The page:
Concordance of genomic alterations between primary and recurrent breast cancer

Funda Meric-Bernstam, Garrett M. Frampton, Jaime Ferrer-Lozano, Roman Yelensky, Jose A. Pérez-Fidalgo, Ying Wang, Gary A. Palmer, Jeffrey S. Ross, Vincent A. Miller, Xiaoping Su, Pilar Eroles, Juan Antonio Barrera, Octavio Burgues, Ana M. Lluch, Xiaofeng Zheng, Aysegul Sahin, Philip J. Stephens, Gordon B. Mills, Maureen T. Cronin, Ana M. Gonzalez-Angulo

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    Abstract

    There is growing interest in delivering genomically informed cancer therapy. Our aim was to determine the concordance of genomic alterations between primary and recurrent breast cancer. Targeted next-generation sequencing was performed on formalin-fixed paraffin-embedded (FFPE) samples, profiling 3,320 exons of 182 cancer-related genes plus 37 introns from 14 genes often rearranged in cancer. Point mutations, indels, copynumber alterations (CNA), and select rearrangements were assessed in 74 tumors from 43 patients (36 primary and 38 recurrence/metastases). Alterations potentially targetable with established or investigational therapeutics were considered "actionable." Alterations were detected in 55 genes (mean 3.95 alterations/sample, range 1-12), including mutations in PIK3CA, TP53, ARID1A, PTEN, AKT1, NF1, FBXW7, and FGFR3 and amplifications in MCL1, CCND1, FGFR1,MYC, IGF1R,MDM2,MDM4, AKT3, CDK4, and AKT2. In 33 matched primary and recurrent tumors, 97 of 112 (86.6%) somatic mutations were concordant. Of identified CNAs, 136 of 159 (85.5%) were concordant: 37 (23.3%) were concordant, but below the reporting threshold in one of the matched samples, and 23 (14.5%) discordant. There was an increased frequency ofCDK4/MDM2amplifications in recurrences, as well as gains and losses of other actionable alterations. Forty of 43 (93%) patients had actionable alterations that could inform targeted treatment options. In conclusion, deep genomic profiling of cancer-related genes reveals potentially actionable alterations in most patients with breast cancer. Overall there was high concordance between primary and recurrent tumors. Analysis of recurrent tumors before treatment may provide additional insights, as both gains and losses of targets are observed.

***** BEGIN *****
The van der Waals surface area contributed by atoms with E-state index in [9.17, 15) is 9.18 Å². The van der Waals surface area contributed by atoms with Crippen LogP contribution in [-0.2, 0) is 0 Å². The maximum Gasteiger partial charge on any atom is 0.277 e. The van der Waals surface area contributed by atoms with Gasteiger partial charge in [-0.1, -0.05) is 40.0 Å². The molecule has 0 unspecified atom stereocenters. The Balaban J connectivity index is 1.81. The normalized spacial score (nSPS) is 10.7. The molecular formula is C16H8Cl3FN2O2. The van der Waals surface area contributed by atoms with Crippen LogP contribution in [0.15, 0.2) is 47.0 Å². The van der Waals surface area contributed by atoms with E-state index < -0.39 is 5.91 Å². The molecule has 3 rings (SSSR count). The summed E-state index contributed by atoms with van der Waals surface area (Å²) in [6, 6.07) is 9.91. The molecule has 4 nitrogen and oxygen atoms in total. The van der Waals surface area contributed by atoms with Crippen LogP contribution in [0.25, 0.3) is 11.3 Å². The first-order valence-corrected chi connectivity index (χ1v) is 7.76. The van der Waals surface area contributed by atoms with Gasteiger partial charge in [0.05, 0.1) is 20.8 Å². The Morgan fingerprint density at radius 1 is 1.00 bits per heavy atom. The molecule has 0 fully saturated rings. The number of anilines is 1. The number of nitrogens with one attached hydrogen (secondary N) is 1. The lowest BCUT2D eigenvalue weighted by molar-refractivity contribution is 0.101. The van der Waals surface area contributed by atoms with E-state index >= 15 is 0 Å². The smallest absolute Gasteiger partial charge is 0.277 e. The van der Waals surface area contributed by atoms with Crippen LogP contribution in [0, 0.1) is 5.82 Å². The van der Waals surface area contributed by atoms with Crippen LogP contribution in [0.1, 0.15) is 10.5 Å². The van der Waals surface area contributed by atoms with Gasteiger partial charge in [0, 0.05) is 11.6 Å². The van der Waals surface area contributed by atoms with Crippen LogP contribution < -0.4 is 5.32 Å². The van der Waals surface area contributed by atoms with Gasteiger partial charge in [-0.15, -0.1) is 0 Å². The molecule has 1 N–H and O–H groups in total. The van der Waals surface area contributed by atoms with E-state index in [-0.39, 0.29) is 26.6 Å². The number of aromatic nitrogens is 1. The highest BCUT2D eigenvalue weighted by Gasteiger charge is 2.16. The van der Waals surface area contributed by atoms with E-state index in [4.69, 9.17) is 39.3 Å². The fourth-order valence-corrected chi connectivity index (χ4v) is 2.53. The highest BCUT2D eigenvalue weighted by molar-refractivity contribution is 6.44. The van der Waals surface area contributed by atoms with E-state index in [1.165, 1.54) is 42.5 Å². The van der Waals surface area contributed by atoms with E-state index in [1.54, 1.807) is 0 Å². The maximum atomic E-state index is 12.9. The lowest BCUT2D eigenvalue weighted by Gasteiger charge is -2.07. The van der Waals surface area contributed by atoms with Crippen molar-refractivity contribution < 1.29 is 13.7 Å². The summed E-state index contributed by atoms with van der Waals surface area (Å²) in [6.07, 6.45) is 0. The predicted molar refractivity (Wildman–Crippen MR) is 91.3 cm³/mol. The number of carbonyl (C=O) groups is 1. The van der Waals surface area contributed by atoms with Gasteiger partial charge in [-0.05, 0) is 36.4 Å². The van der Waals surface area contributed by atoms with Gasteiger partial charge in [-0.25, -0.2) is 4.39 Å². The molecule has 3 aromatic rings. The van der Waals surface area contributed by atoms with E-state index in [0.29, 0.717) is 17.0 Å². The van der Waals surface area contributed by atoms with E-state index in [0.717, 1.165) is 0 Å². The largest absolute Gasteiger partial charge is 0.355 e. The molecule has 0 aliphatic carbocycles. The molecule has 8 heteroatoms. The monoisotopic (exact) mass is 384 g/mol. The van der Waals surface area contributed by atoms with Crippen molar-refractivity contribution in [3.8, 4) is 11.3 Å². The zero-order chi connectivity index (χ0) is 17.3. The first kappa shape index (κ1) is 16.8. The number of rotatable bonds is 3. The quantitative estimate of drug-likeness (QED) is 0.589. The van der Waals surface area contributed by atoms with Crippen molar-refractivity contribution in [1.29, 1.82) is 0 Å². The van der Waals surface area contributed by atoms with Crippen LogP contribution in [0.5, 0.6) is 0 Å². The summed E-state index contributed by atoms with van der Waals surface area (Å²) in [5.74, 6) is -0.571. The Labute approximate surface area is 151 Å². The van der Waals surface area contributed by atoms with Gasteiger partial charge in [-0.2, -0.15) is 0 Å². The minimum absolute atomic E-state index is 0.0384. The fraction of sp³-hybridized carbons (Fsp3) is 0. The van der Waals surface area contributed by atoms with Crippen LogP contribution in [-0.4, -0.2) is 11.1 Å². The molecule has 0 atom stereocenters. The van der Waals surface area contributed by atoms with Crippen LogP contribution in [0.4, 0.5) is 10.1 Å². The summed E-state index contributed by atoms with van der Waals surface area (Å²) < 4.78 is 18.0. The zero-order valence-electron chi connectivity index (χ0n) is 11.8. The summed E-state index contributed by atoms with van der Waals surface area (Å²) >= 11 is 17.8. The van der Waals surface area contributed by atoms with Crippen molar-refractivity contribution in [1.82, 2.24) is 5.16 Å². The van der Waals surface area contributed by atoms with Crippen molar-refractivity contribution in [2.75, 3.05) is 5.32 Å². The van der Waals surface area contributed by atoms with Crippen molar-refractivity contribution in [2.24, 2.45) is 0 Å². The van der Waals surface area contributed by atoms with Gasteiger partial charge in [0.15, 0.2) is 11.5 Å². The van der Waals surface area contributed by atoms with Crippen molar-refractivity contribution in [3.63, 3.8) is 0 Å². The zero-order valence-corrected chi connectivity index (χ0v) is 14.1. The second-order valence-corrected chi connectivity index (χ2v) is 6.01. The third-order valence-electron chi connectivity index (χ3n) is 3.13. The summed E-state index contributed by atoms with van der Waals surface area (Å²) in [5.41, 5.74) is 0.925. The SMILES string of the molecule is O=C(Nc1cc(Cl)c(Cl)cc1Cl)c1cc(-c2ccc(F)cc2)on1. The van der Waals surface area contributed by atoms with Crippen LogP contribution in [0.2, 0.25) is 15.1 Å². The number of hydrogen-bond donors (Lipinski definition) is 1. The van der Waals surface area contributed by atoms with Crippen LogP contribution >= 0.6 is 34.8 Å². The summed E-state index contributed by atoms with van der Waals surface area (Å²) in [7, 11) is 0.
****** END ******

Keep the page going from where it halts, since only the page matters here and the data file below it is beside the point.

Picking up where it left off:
Original languageEnglish (US)
    Pages (from-to)1382-1389
    Number of pages8
    JournalMolecular cancer therapeutics
    Volume13
    Issue number5
    DOIs
    StatePublished - May 2014

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    ASJC Scopus subject areas

    • Oncology
    • Cancer Research

    Cite this

    Meric-Bernstam, F., Frampton, G. M., Ferrer-Lozano, J., Yelensky, R., Pérez-Fidalgo, J. A., Wang, Y., Palmer, G. A., Ross, J. S., Miller, V. A., Su, X., Eroles, P., Barrera, J. A., Burgues, O., Lluch, A. M., Zheng, X., Sahin, A., Stephens, P. J., Mills, G. B., Cronin, M. T., & Gonzalez-Angulo, A. M. (2014). Concordance of genomic alterations between primary and recurrent breast cancer. Molecular cancer therapeutics, 13(5), 1382-1389. https://doi.org/10.1158/1535-7163.MCT-13-0482